David Bourget (Western Ontario)
David Chalmers (ANU, NYU)
Rafael De Clercq
Ezio Di Nucci
Jack Alan Reynolds
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Transactions of the Charles S. Peirce Society 35 (3):527 - 550 (1999)
[Abstract drawn from the later development of these ideas in ch. 6, "The Moral Artist," in John Dewey and Moral Imagination (Indiana University Press, 2003).] It is a familiar thesis that art affects moral imagination. But as a metaphor or model for moral experience, artistic production and enjoyment have been overlooked. This is no small oversight, not because artists are more saintly than the rest of us, but because seeing imagination so blatantly manifested gives us new eyes with which to see what can be made of imagination in everyday life. Artistic creation offers a rich model for understanding the sort of social imagination that is essential to moral deliberation. The "moral" of the arts is that everyday moral decisions can be as richly consummated as artistic productions. The distance is narrowed between this ideal and actual deliberations to the degree that a culture focuses beyond sedimented moral criteria to education of aesthetic virtues of sensitivity, perceptiveness, discernment, creativity, expressiveness, courage, foresight, communicativeness, and experimental intelligence.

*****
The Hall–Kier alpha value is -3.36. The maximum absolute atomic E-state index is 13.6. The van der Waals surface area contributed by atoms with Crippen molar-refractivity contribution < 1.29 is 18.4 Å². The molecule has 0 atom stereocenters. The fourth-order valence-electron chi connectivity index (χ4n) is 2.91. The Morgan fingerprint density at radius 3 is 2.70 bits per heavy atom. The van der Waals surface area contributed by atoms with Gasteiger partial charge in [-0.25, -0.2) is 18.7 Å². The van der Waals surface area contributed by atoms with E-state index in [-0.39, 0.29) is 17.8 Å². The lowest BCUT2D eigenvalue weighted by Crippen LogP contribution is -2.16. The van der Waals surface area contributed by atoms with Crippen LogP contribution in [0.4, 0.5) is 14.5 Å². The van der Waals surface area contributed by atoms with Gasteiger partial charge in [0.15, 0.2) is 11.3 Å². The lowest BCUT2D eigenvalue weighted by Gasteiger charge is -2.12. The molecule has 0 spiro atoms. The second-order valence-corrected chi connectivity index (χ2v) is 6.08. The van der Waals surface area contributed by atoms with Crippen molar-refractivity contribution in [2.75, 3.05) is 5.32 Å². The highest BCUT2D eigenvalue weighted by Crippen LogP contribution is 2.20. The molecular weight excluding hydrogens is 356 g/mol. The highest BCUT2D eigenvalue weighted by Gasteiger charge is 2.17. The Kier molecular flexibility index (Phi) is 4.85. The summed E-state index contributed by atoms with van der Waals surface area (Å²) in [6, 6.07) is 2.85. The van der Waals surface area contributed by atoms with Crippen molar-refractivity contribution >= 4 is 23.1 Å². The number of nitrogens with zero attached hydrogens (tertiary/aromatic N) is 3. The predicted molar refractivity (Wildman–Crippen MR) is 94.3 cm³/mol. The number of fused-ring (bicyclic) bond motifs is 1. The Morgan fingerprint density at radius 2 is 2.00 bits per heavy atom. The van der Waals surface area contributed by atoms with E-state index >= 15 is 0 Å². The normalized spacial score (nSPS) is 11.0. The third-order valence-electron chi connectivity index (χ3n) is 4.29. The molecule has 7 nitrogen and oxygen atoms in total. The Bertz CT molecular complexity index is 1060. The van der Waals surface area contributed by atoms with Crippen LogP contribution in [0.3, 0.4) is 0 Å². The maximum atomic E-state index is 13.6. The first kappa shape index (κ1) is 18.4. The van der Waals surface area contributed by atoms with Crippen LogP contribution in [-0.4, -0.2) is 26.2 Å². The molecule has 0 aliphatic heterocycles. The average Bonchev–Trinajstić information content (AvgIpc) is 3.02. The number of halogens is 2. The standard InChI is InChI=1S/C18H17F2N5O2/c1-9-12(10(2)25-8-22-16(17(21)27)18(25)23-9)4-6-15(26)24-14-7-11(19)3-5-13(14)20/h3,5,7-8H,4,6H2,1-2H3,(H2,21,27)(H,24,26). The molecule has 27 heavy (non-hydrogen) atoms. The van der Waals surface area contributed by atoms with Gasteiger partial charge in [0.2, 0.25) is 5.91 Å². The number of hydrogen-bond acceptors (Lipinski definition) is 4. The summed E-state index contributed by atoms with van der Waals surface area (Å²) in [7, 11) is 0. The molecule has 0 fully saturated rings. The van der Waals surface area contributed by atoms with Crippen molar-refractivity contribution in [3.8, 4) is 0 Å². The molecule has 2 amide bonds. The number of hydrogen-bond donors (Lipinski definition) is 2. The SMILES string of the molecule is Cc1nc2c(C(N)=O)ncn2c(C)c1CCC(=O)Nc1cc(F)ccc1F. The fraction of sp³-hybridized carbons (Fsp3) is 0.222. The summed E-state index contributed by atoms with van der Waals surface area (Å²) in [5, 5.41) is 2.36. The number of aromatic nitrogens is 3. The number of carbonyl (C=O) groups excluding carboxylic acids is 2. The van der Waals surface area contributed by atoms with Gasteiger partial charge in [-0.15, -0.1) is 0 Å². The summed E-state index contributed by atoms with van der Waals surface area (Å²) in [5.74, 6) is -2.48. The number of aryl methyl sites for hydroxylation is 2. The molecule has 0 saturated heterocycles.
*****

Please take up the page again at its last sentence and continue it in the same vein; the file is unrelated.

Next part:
|Keywords||Moral Imagination John Dewey Pragmatist ethics Metaphor Aesthetics Morality Art Philosophy and Literature Ethics Moral Education|
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